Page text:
Enjoy the Journey

Ideally, one starts with anticipation, but the To-Do List left me little time for that before our trip to visit our son’s family in Phoenix followed by a tour of the western national parks. The list did serve as a carrot, encouraging me to stay on task so I could enjoy the vacation without the guilt of uncompleted tasks. (I finished. Yes, I did!)

I can’t say I was overjoyed when the alarm went off at 2:30 AM on Thursday morning – at least half an hour earlier than necessary – but my travel agent is Al and that’s his schedule. With a good book already started on Kindle, pleasure began in the hour drive to the airport. (Al is also the chauffeur, giving me reading time.)

Al and I settled in to seats on the plane with leg room, pillows, and blankets. He was now forgiven for the early start since he had arranged for expedited check-in and a bargain upgrade to first class. Delta personnel from the first person who checked our ID’s through the cabin attendants all appeared to be morning people like me with their cheerfulness and helpful attitudes.

The hour to Atlanta included a gorgeous sunrise and my newest issue of Thema Magazine, enjoyed with offerings of roasted California almonds lightly dusted with sea salt and fresh hot coffee. Rising higher as day broke, we rode in the clear blue sky looking down on clouds reminiscent of discarded lumps of stuffing from an old couch. I even liked the view when we got to the Atlanta airport with the all-important words on the sign for our next leg – “On Time.”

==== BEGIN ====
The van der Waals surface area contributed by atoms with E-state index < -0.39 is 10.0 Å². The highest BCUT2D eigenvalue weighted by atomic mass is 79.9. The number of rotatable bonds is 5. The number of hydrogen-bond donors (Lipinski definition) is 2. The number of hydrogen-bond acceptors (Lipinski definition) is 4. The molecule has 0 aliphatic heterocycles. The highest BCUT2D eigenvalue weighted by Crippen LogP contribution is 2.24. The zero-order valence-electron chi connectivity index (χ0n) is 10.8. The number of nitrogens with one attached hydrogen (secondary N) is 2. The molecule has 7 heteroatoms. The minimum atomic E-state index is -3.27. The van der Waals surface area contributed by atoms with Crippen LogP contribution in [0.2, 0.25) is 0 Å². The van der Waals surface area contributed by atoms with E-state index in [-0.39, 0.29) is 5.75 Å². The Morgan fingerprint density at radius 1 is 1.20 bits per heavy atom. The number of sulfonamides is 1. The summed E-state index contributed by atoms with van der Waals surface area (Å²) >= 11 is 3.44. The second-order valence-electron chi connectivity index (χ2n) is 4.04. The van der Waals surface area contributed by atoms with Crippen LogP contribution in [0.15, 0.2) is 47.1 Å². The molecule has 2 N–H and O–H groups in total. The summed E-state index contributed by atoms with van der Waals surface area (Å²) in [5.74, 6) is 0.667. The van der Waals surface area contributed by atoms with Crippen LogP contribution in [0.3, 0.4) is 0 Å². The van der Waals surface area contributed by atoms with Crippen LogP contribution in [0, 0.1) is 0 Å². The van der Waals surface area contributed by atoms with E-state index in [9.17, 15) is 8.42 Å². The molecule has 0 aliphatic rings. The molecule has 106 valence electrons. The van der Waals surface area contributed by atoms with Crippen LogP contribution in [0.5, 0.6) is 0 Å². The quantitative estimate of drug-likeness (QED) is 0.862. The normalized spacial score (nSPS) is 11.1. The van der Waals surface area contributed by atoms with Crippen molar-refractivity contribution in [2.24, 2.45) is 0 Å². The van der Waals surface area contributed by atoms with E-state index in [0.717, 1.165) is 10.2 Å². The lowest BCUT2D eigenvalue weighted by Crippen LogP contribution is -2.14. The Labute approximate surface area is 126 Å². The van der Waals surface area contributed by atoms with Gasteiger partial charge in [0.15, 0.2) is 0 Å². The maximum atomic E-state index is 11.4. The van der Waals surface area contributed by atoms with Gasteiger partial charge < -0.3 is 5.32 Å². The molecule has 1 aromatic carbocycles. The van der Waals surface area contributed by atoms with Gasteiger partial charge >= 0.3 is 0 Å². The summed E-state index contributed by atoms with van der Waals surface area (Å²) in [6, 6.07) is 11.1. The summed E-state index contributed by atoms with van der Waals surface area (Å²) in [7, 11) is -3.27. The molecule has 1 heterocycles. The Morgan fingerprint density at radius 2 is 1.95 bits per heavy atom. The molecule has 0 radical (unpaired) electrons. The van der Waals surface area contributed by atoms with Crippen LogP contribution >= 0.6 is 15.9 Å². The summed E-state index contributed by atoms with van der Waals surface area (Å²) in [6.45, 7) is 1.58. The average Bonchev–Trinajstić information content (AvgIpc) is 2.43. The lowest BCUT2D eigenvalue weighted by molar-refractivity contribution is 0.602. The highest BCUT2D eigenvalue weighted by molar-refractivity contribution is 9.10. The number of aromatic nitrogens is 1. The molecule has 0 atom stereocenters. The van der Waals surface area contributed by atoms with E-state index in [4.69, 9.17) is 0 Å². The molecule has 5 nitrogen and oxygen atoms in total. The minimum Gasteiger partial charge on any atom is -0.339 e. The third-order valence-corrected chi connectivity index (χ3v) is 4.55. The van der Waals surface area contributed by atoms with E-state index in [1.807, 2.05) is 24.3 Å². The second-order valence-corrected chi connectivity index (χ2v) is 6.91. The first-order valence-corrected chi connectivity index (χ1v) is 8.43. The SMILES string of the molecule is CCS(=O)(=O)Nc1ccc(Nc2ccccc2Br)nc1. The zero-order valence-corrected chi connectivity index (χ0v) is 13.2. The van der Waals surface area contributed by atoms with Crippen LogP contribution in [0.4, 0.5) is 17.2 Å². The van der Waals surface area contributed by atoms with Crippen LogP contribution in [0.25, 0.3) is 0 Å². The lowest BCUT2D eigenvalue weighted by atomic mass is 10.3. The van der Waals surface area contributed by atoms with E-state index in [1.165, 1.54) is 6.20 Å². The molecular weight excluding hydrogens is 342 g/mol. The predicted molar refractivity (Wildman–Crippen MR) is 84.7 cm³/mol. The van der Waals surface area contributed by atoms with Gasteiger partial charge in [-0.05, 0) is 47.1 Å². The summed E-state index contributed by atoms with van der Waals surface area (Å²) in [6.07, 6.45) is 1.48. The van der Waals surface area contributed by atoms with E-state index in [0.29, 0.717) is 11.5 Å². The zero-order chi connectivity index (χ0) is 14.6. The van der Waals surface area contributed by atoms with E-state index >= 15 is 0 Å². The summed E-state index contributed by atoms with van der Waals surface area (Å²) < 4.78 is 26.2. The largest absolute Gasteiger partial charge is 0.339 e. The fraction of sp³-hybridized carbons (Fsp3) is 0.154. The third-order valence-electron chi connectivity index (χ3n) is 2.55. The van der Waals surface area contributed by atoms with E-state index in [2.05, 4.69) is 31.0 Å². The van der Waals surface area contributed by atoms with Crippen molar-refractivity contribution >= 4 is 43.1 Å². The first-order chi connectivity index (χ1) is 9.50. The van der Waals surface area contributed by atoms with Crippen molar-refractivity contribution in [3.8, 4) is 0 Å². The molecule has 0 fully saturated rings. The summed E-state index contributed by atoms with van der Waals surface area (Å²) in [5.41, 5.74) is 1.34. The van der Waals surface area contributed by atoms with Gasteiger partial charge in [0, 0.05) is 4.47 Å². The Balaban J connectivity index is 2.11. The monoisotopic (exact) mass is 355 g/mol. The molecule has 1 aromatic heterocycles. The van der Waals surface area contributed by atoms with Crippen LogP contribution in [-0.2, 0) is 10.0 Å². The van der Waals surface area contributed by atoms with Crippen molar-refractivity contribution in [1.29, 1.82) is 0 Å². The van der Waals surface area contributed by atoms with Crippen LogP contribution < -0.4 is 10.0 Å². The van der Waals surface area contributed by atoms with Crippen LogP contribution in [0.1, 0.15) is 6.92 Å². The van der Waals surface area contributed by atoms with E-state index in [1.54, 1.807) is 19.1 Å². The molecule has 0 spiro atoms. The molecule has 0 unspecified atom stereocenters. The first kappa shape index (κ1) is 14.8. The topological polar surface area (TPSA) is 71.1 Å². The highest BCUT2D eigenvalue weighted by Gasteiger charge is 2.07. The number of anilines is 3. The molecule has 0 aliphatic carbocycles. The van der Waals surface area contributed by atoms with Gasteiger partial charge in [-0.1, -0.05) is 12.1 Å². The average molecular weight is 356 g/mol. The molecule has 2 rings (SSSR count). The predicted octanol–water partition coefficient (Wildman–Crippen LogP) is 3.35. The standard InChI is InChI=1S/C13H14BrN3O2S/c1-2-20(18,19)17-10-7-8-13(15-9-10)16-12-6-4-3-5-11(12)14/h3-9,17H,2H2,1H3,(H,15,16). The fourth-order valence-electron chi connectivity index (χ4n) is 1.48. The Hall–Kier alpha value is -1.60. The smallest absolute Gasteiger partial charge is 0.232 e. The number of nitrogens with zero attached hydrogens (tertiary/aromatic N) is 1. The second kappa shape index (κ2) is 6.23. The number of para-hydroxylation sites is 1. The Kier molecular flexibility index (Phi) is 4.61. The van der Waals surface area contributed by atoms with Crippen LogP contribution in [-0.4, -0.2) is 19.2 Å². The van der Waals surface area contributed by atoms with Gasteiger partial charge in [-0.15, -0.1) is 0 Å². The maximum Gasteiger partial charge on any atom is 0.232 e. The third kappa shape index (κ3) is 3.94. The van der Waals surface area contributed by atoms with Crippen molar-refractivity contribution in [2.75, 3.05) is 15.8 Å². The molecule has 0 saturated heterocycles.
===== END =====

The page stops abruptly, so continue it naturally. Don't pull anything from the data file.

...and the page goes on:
In a cozy niche for the lengthy leg to Phoenix, I varied my activities. There was lunch before a nap. (Remember I got up at 2:30 AM.) Playing with words, I wrote a couple of blogs – including this one – before I began amusing myself with a new poem form – putting words in, taking them out, rearranging them. These will all be here for your reading pleasure in days to come.

Landing in Phoenix right on time seemed to complete a perfect trip until the announcement came over the intercom, “Phoenix temperature is 108.” As they say, nothing is perfect.